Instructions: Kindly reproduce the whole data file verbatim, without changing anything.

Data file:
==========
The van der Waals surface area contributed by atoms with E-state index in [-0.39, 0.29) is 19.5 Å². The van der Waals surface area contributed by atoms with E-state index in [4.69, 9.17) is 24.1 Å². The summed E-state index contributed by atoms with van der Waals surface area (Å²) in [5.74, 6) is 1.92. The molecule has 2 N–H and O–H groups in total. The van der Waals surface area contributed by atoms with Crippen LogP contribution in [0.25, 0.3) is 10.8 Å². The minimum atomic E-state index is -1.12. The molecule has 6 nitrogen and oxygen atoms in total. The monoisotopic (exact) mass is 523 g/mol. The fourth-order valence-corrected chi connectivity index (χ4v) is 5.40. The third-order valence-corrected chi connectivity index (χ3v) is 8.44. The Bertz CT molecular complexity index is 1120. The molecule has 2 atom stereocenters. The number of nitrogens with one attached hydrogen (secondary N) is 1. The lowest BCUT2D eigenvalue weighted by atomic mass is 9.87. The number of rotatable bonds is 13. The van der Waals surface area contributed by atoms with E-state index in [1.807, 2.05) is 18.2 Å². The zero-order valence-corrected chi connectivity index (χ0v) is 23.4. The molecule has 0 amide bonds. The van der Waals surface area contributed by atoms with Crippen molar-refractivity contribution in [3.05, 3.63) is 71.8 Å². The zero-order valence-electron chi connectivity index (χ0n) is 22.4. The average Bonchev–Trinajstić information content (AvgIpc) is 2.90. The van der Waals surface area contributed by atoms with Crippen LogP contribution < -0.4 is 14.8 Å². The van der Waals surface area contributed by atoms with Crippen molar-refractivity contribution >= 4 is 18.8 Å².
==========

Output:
The van der Waals surface area contributed by atoms with E-state index in [-0.39, 0.29) is 19.5 Å². The van der Waals surface area contributed by atoms with E-state index in [4.69, 9.17) is 24.1 Å². The summed E-state index contributed by atoms with van der Waals surface area (Å²) in [5.74, 6) is 1.92. The molecule has 2 N–H and O–H groups in total. The van der Waals surface area contributed by atoms with Crippen LogP contribution in [0.25, 0.3) is 10.8 Å². The minimum atomic E-state index is -1.12. The molecule has 6 nitrogen and oxygen atoms in total. The monoisotopic (exact) mass is 523 g/mol. The fourth-order valence-corrected chi connectivity index (χ4v) is 5.40. The third-order valence-corrected chi connectivity index (χ3v) is 8.44. The Bertz CT molecular complexity index is 1120. The molecule has 2 atom stereocenters. The number of nitrogens with one attached hydrogen (secondary N) is 1. The lowest BCUT2D eigenvalue weighted by atomic mass is 9.87. The number of rotatable bonds is 13. The van der Waals surface area contributed by atoms with E-state index in [1.807, 2.05) is 18.2 Å². The zero-order valence-corrected chi connectivity index (χ0v) is 23.4. The molecule has 0 amide bonds. The van der Waals surface area contributed by atoms with Crippen molar-refractivity contribution in [3.05, 3.63) is 71.8 Å². The zero-order valence-electron chi connectivity index (χ0n) is 22.4. The average Bonchev–Trinajstić information content (AvgIpc) is 2.90. The van der Waals surface area contributed by atoms with Crippen LogP contribution < -0.4 is 14.8 Å². The van der Waals surface area contributed by atoms with Crippen molar-refractivity contribution >= 4 is 18.8 Å².